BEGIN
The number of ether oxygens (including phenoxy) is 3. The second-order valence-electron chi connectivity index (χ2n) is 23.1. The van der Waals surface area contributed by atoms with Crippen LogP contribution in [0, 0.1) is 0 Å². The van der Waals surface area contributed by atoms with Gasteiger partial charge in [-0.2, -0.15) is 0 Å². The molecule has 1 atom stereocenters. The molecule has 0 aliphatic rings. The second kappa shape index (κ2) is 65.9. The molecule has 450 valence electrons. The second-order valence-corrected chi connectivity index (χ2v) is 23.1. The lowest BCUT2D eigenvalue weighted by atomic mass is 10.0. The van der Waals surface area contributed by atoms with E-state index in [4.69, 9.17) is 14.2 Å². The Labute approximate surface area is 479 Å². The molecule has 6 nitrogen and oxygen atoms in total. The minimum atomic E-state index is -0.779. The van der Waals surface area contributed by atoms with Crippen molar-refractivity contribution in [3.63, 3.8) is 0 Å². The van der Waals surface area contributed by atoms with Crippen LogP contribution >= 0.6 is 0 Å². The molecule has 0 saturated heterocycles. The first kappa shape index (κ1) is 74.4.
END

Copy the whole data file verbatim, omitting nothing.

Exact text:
The number of ether oxygens (including phenoxy) is 3. The second-order valence-electron chi connectivity index (χ2n) is 23.1. The van der Waals surface area contributed by atoms with Crippen LogP contribution in [0, 0.1) is 0 Å². The van der Waals surface area contributed by atoms with Gasteiger partial charge in [-0.2, -0.15) is 0 Å². The molecule has 1 atom stereocenters. The molecule has 0 aliphatic rings. The second kappa shape index (κ2) is 65.9. The molecule has 450 valence electrons. The second-order valence-corrected chi connectivity index (χ2v) is 23.1. The lowest BCUT2D eigenvalue weighted by atomic mass is 10.0. The van der Waals surface area contributed by atoms with E-state index in [4.69, 9.17) is 14.2 Å². The Labute approximate surface area is 479 Å². The molecule has 6 nitrogen and oxygen atoms in total. The minimum atomic E-state index is -0.779. The van der Waals surface area contributed by atoms with Crippen molar-refractivity contribution in [3.63, 3.8) is 0 Å². The van der Waals surface area contributed by atoms with Crippen LogP contribution >= 0.6 is 0 Å². The molecule has 0 saturated heterocycles. The first kappa shape index (κ1) is 74.4.